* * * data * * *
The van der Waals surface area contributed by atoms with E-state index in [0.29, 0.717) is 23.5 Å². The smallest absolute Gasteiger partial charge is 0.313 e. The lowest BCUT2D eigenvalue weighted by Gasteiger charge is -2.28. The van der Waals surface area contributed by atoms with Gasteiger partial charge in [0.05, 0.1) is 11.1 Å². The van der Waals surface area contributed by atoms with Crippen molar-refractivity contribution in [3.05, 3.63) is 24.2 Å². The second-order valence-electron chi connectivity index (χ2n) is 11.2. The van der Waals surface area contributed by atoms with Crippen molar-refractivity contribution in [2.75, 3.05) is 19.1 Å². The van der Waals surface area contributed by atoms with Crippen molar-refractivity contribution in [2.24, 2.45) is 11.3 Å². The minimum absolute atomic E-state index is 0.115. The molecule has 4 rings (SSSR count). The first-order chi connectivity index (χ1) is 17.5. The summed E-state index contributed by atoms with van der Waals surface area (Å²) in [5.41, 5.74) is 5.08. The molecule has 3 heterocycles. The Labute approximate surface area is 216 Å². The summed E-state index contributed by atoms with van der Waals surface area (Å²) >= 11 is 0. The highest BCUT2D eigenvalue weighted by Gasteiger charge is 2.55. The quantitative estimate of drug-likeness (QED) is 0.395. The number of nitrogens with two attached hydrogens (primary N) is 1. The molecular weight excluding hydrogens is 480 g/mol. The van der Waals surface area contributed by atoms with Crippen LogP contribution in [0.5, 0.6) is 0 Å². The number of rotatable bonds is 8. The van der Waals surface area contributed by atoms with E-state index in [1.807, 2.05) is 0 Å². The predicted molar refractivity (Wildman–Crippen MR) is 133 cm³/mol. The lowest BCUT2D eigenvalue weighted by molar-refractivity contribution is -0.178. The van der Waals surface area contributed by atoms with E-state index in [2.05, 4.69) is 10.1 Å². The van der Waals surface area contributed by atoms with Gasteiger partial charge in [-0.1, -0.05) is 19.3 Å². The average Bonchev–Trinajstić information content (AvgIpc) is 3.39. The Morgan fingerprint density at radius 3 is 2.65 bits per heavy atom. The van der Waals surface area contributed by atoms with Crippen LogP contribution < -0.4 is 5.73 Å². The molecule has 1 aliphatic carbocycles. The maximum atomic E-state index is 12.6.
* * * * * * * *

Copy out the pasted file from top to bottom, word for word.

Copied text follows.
The van der Waals surface area contributed by atoms with E-state index in [0.29, 0.717) is 23.5 Å². The smallest absolute Gasteiger partial charge is 0.313 e. The lowest BCUT2D eigenvalue weighted by Gasteiger charge is -2.28. The van der Waals surface area contributed by atoms with Gasteiger partial charge in [0.05, 0.1) is 11.1 Å². The van der Waals surface area contributed by atoms with Crippen molar-refractivity contribution in [3.05, 3.63) is 24.2 Å². The second-order valence-electron chi connectivity index (χ2n) is 11.2. The van der Waals surface area contributed by atoms with Crippen molar-refractivity contribution in [2.75, 3.05) is 19.1 Å². The van der Waals surface area contributed by atoms with Crippen molar-refractivity contribution in [2.24, 2.45) is 11.3 Å². The minimum absolute atomic E-state index is 0.115. The molecule has 4 rings (SSSR count). The first-order chi connectivity index (χ1) is 17.5. The summed E-state index contributed by atoms with van der Waals surface area (Å²) in [5.41, 5.74) is 5.08. The molecule has 3 heterocycles. The Labute approximate surface area is 216 Å². The summed E-state index contributed by atoms with van der Waals surface area (Å²) >= 11 is 0. The highest BCUT2D eigenvalue weighted by Gasteiger charge is 2.55. The quantitative estimate of drug-likeness (QED) is 0.395. The number of nitrogens with two attached hydrogens (primary N) is 1. The molecular weight excluding hydrogens is 480 g/mol. The van der Waals surface area contributed by atoms with Crippen LogP contribution in [0.5, 0.6) is 0 Å². The number of rotatable bonds is 8. The van der Waals surface area contributed by atoms with E-state index in [1.807, 2.05) is 0 Å². The predicted molar refractivity (Wildman–Crippen MR) is 133 cm³/mol. The lowest BCUT2D eigenvalue weighted by molar-refractivity contribution is -0.178. The van der Waals surface area contributed by atoms with E-state index in [2.05, 4.69) is 10.1 Å². The van der Waals surface area contributed by atoms with Gasteiger partial charge in [-0.1, -0.05) is 19.3 Å². The average Bonchev–Trinajstić information content (AvgIpc) is 3.39. The Morgan fingerprint density at radius 3 is 2.65 bits per heavy atom. The van der Waals surface area contributed by atoms with Crippen LogP contribution < -0.4 is 5.73 Å². The molecule has 1 aliphatic carbocycles. The maximum atomic E-state index is 12.6.